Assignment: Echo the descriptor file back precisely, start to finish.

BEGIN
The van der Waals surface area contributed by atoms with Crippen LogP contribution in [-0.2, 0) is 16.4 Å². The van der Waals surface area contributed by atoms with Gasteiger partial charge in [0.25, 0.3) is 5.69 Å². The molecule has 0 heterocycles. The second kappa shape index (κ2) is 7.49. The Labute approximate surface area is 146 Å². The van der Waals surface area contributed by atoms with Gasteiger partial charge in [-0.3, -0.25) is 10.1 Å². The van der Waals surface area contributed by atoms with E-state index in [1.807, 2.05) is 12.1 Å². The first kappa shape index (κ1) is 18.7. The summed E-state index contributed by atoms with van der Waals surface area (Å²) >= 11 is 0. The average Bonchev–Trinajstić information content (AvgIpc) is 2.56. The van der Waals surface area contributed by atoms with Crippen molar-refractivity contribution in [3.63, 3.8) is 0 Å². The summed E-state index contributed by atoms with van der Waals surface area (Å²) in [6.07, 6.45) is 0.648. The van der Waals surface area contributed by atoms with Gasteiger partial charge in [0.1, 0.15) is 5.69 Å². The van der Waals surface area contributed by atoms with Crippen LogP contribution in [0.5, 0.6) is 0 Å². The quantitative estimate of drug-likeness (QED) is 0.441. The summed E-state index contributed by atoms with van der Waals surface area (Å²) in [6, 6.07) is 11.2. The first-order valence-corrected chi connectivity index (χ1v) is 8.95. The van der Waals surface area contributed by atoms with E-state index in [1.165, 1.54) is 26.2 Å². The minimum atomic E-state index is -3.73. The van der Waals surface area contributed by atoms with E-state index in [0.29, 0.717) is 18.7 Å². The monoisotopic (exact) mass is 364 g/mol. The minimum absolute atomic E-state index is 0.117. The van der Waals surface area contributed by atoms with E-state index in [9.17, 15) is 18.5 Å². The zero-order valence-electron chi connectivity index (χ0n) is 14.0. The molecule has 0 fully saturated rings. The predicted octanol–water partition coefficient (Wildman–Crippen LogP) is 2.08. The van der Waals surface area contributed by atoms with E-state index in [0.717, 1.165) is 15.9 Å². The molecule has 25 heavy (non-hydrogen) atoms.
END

The van der Waals surface area contributed by atoms with Crippen LogP contribution in [-0.2, 0) is 16.4 Å². The van der Waals surface area contributed by atoms with Gasteiger partial charge in [0.25, 0.3) is 5.69 Å². The molecule has 0 heterocycles. The second kappa shape index (κ2) is 7.49. The Labute approximate surface area is 146 Å². The van der Waals surface area contributed by atoms with Gasteiger partial charge in [-0.3, -0.25) is 10.1 Å². The van der Waals surface area contributed by atoms with E-state index in [1.807, 2.05) is 12.1 Å². The first kappa shape index (κ1) is 18.7. The summed E-state index contributed by atoms with van der Waals surface area (Å²) >= 11 is 0. The average Bonchev–Trinajstić information content (AvgIpc) is 2.56. The van der Waals surface area contributed by atoms with Crippen molar-refractivity contribution in [3.63, 3.8) is 0 Å². The summed E-state index contributed by atoms with van der Waals surface area (Å²) in [6.07, 6.45) is 0.648. The van der Waals surface area contributed by atoms with Gasteiger partial charge in [0.1, 0.15) is 5.69 Å². The van der Waals surface area contributed by atoms with Crippen LogP contribution in [0.5, 0.6) is 0 Å². The quantitative estimate of drug-likeness (QED) is 0.441. The summed E-state index contributed by atoms with van der Waals surface area (Å²) in [6, 6.07) is 11.2. The first-order valence-corrected chi connectivity index (χ1v) is 8.95. The van der Waals surface area contributed by atoms with E-state index in [1.165, 1.54) is 26.2 Å². The minimum atomic E-state index is -3.73. The van der Waals surface area contributed by atoms with E-state index in [0.29, 0.717) is 18.7 Å². The monoisotopic (exact) mass is 364 g/mol. The minimum absolute atomic E-state index is 0.117. The van der Waals surface area contributed by atoms with E-state index in [9.17, 15) is 18.5 Å². The zero-order valence-electron chi connectivity index (χ0n) is 14.0. The molecule has 0 fully saturated rings. The predicted octanol–water partition coefficient (Wildman–Crippen LogP) is 2.08. The van der Waals surface area contributed by atoms with E-state index in [0.717, 1.165) is 15.9 Å². The molecule has 25 heavy (non-hydrogen) atoms.